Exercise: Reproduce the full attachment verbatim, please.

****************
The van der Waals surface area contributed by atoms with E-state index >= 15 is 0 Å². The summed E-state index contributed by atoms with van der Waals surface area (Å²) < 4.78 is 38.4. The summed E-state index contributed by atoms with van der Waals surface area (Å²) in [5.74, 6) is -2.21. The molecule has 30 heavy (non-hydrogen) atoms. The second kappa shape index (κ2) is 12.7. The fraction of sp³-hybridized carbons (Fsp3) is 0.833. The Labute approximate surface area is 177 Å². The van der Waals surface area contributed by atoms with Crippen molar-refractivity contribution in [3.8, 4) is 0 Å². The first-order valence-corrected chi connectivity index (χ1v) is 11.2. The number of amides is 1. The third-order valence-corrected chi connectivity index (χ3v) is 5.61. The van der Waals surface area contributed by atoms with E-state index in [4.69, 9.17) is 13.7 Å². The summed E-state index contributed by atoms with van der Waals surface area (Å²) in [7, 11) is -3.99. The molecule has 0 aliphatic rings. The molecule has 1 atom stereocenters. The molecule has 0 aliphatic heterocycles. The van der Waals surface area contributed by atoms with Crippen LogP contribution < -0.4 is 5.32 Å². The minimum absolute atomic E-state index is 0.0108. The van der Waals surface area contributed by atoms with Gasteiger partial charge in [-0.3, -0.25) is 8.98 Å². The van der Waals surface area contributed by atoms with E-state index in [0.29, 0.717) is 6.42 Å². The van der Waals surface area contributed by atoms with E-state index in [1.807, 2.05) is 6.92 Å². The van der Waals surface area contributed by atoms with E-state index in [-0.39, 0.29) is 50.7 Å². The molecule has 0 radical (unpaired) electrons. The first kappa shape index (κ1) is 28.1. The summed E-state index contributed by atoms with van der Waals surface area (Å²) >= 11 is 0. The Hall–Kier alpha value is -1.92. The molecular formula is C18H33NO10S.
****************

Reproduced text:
The van der Waals surface area contributed by atoms with E-state index >= 15 is 0 Å². The summed E-state index contributed by atoms with van der Waals surface area (Å²) < 4.78 is 38.4. The summed E-state index contributed by atoms with van der Waals surface area (Å²) in [5.74, 6) is -2.21. The molecule has 30 heavy (non-hydrogen) atoms. The second kappa shape index (κ2) is 12.7. The fraction of sp³-hybridized carbons (Fsp3) is 0.833. The Labute approximate surface area is 177 Å². The van der Waals surface area contributed by atoms with Crippen molar-refractivity contribution in [3.8, 4) is 0 Å². The first-order valence-corrected chi connectivity index (χ1v) is 11.2. The number of amides is 1. The third-order valence-corrected chi connectivity index (χ3v) is 5.61. The van der Waals surface area contributed by atoms with E-state index in [4.69, 9.17) is 13.7 Å². The summed E-state index contributed by atoms with van der Waals surface area (Å²) in [7, 11) is -3.99. The molecule has 0 aliphatic rings. The molecule has 1 atom stereocenters. The molecule has 0 aliphatic heterocycles. The van der Waals surface area contributed by atoms with Crippen LogP contribution < -0.4 is 5.32 Å². The minimum absolute atomic E-state index is 0.0108. The van der Waals surface area contributed by atoms with Gasteiger partial charge in [-0.3, -0.25) is 8.98 Å². The van der Waals surface area contributed by atoms with E-state index in [0.29, 0.717) is 6.42 Å². The van der Waals surface area contributed by atoms with E-state index in [1.807, 2.05) is 6.92 Å². The van der Waals surface area contributed by atoms with E-state index in [-0.39, 0.29) is 50.7 Å². The molecule has 0 radical (unpaired) electrons. The first kappa shape index (κ1) is 28.1. The summed E-state index contributed by atoms with van der Waals surface area (Å²) >= 11 is 0. The Hall–Kier alpha value is -1.92. The molecular formula is C18H33NO10S.